What’s with the “try—catch”? Well, this is new for me – that comment I made above about accessing anything at any time – I got sick of seeing harmless complains about undefined objects in my logs due to using something before it has been defined – or bad data coming through etc.,  so my new thing is to actually check that a variable exists before using it. If you call this function BEFORE you’ve grabbed the weather for the very first time – nothing will output – simple!

So – how far can we go with this? VERY far – it’s a BIG object but for what we need here – it is all very simple.


where “when” is one of the following:

  • minutely
  • hourly
  • currently
  •[x] where x starts at 1 for today and goes to 7 days,

msg.payload=global.get(“DarkSky”)[2].humidity;  // humidity for tomorrow !!

“what” can be one of the following:

  • summary
  • nearestStormDistance
  • precipIntensity
  • precipProbability
  • temperature
  • apparentTemperature
  • humidity
  • windSpeed
  • visibility
  • cloudCover
  • pressure
  • icon

I’m sure you’ll  agree that’s a pretty damned comprehensive selection, nicely hidden away in an object for you to pick out what you need. cloudCover and humidity you might want to multiply by 100 to make them useful – and temperature is in degrees C though you can no doubt change that to anything you want – read the API docs.

For now what we’re interested in is the icon – the name of an icon to represent the weather for seven days. The icon can be one of the following:

  • clear-day
  • clear-night
  • partly-cloudy-day
  • partly-cloudy-night
  • cloudy
  • rain
  • sleet
  • snow
  • wind
  • fog

It JUST so happens that there is a set of animated icons called SKYCONS which match up with this exactly – and they are in technicolour – you have control over the colour of various bits of them including:

  • main
  • moon
  • fog
  • fogbank
  • snow
  • leaf
  • rain
  • sun

So putting this all together – you can make a full colour set of icons which adjust for each of several days. As I am using Node-Red Dashboard, 6 icons fit nicely onto my phone so I simply picked the next 6 days.

You might want to satisfy yourself that you can grab this data before moving onto the next stage. Get yourself a DarkSky account, punch in the details and maybe go and grab today’s weather. Of course without these icons you still have lots of info you can use for wall displays or maybe calculating what to do with your heating system – for example in cold weather, if it is damp I like to ramp the heating up just a little more.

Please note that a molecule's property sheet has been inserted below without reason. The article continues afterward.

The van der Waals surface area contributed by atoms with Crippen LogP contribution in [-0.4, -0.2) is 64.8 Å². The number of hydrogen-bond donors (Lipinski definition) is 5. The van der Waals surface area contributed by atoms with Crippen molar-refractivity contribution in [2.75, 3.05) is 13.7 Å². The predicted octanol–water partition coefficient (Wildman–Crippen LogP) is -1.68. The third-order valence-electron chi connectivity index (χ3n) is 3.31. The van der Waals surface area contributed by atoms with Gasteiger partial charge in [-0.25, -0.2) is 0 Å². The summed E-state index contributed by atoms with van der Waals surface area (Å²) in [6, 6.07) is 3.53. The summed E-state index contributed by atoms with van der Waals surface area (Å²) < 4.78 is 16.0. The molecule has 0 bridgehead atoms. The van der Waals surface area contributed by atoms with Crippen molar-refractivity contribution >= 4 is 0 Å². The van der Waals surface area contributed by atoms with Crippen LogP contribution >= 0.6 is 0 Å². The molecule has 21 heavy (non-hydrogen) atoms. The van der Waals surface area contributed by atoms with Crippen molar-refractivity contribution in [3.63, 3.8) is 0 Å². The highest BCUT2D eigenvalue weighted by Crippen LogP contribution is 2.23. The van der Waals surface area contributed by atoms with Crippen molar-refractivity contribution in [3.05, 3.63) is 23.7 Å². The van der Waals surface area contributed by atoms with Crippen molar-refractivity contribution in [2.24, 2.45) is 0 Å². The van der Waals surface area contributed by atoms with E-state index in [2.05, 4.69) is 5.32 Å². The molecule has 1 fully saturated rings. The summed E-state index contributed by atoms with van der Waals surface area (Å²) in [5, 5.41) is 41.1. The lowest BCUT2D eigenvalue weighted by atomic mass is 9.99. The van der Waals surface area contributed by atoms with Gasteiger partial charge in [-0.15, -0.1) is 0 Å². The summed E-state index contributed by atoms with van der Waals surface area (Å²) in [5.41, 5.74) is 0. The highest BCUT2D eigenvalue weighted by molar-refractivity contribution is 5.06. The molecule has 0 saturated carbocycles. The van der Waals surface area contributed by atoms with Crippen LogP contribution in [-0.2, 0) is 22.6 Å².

And now, onto the imagery.

You will need to be comfortable with creating a folder to put JavaScript libraries for use with Node-Red. In the Node-Red settings file you can define such a directory – just make sure you don’t call it “js” as Node-Red already has one of those and you’ll end up in trouble. I call mine “myjs”.  Go and grab the skycons.js file and put it on your system. You’ll find a lot of information in that link I’ve just given you.

For 6 days your flow will look like this..

weather flow

So – every 5 minutes or however often you choose, grab the relevant icon from the global object you are populating and inject it into one of these templates.

Here is the code for template 1.

[pcsh lang=”js” tab_size=”4″ message=”” hl_lines=”” provider=”manual”]

<script src="/myjs/skycons.js"></script>

<canvas id="icon1"  width="50" height="50"></canvas>

var skycons = new Skycons({"monochrome": false, 
                "colors": { 
                      "main": "#779966", 
                      "fog": "#555522",
                      "fogbank": "#884488",
                      "cloud": "#999999",
                      "snow": "#aaaaaa",
                      "rain": "#0000ff",
                      "sun": "#ff3300"
                    } });
skycons.add("icon1", Skycons.PARTLY_CLOUDY_DAY);;

    (function(scope) {
        scope.$watch('msg.payload', function(data) {
           if (data=="clear-day") skycons.set("icon1", Skycons.CLEAR_DAY);
           if (data=="clear-night") skycons.set("icon1", Skycons.CLEAR_NIGHT);
           if (data=="partly-cloudy-day") skycons.set("icon1", Skycons.PARTLY_CLOUDY_DAY);
           if (data=="partly-cloudy-night") skycons.set("icon1", Skycons.PARTLY_CLOUDY_NIGHT);
           if (data=="cloudy") skycons.set("icon1", Skycons.CLOUDY);
           if (data=="rain") skycons.set("icon1", Skycons.RAIN);
           if (data=="sleet") skycons.set("icon1", Skycons.SLEET);
           if (data=="snow") skycons.set("icon1", Skycons.SNOW);
           if (data=="wind") skycons.set("icon1", Skycons.WIND);
           if (data=="fog") skycons.set("icon1", Skycons.FOG);



The other templates are identical EXCEPT that: they don’t need the include – and they don’t need the definition of skycons. Also – wherever you see “icon1” – change that to “icon2” etc.. up to “icon6” assuming you want 6 days. “icon7” if you want to go all the way to 7 days.

If this does not work smoothly – check out that you ARE pointing to the javascript library and that you’ve made no mistakes – check that the data is actually going into the template node and make sure you have an up to date Node-Red and Node-Red Dashboard.  That will serve well later as I’m no-where NEAR finished making use of templates… just the thorny matter of getting data into and out of them to get to grips with.

If you have problems formatting these images – I noted when moving them mine came out stretched – this is some js and css  I use for other purposes but I think you need the padding css in a template (make this the first template – auto size – it will not show up) – to remove padding around the edges .

[pcsh lang=”js” tab_size=”4″ message=”” hl_lines=”” provider=”manual”]